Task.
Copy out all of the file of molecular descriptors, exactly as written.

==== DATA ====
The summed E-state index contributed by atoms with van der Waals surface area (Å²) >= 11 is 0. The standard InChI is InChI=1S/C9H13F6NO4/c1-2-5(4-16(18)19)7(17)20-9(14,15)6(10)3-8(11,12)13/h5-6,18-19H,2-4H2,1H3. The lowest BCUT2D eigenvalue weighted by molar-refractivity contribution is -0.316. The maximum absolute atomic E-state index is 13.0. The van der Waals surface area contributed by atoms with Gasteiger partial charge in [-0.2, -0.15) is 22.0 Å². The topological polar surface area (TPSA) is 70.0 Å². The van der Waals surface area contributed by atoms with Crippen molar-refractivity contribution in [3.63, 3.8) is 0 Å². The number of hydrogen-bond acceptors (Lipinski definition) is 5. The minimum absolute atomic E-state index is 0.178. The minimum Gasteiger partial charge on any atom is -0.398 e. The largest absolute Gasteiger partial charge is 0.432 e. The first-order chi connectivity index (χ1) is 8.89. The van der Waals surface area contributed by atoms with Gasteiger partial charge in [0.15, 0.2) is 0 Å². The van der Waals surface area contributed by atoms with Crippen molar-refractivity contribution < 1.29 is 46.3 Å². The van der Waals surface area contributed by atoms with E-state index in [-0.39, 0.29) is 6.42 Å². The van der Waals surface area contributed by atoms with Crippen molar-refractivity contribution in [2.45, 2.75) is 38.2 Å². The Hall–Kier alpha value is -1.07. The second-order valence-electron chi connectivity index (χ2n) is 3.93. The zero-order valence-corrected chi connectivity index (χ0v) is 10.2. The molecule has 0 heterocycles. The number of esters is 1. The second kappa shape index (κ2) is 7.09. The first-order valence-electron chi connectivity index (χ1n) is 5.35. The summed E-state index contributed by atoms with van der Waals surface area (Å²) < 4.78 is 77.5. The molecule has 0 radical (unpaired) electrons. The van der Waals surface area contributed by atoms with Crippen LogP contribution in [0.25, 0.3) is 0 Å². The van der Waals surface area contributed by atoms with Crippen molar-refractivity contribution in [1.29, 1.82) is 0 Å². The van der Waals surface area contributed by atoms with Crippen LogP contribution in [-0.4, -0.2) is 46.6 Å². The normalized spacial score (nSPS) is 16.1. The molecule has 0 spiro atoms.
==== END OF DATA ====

The summed E-state index contributed by atoms with van der Waals surface area (Å²) >= 11 is 0. The standard InChI is InChI=1S/C9H13F6NO4/c1-2-5(4-16(18)19)7(17)20-9(14,15)6(10)3-8(11,12)13/h5-6,18-19H,2-4H2,1H3. The lowest BCUT2D eigenvalue weighted by molar-refractivity contribution is -0.316. The maximum absolute atomic E-state index is 13.0. The van der Waals surface area contributed by atoms with Gasteiger partial charge in [-0.2, -0.15) is 22.0 Å². The topological polar surface area (TPSA) is 70.0 Å². The van der Waals surface area contributed by atoms with Crippen molar-refractivity contribution in [3.63, 3.8) is 0 Å². The number of hydrogen-bond acceptors (Lipinski definition) is 5. The minimum absolute atomic E-state index is 0.178. The minimum Gasteiger partial charge on any atom is -0.398 e. The largest absolute Gasteiger partial charge is 0.432 e. The first-order chi connectivity index (χ1) is 8.89. The van der Waals surface area contributed by atoms with Gasteiger partial charge in [0.15, 0.2) is 0 Å². The van der Waals surface area contributed by atoms with Crippen molar-refractivity contribution < 1.29 is 46.3 Å². The van der Waals surface area contributed by atoms with E-state index in [-0.39, 0.29) is 6.42 Å². The van der Waals surface area contributed by atoms with Crippen molar-refractivity contribution in [2.45, 2.75) is 38.2 Å². The Hall–Kier alpha value is -1.07. The second-order valence-electron chi connectivity index (χ2n) is 3.93. The zero-order valence-corrected chi connectivity index (χ0v) is 10.2. The molecule has 0 heterocycles. The number of esters is 1. The second kappa shape index (κ2) is 7.09. The first-order valence-electron chi connectivity index (χ1n) is 5.35. The summed E-state index contributed by atoms with van der Waals surface area (Å²) < 4.78 is 77.5. The molecule has 0 radical (unpaired) electrons. The van der Waals surface area contributed by atoms with Crippen LogP contribution in [0.25, 0.3) is 0 Å². The van der Waals surface area contributed by atoms with Crippen molar-refractivity contribution in [1.29, 1.82) is 0 Å². The van der Waals surface area contributed by atoms with Crippen LogP contribution in [-0.4, -0.2) is 46.6 Å². The normalized spacial score (nSPS) is 16.1. The molecule has 0 spiro atoms.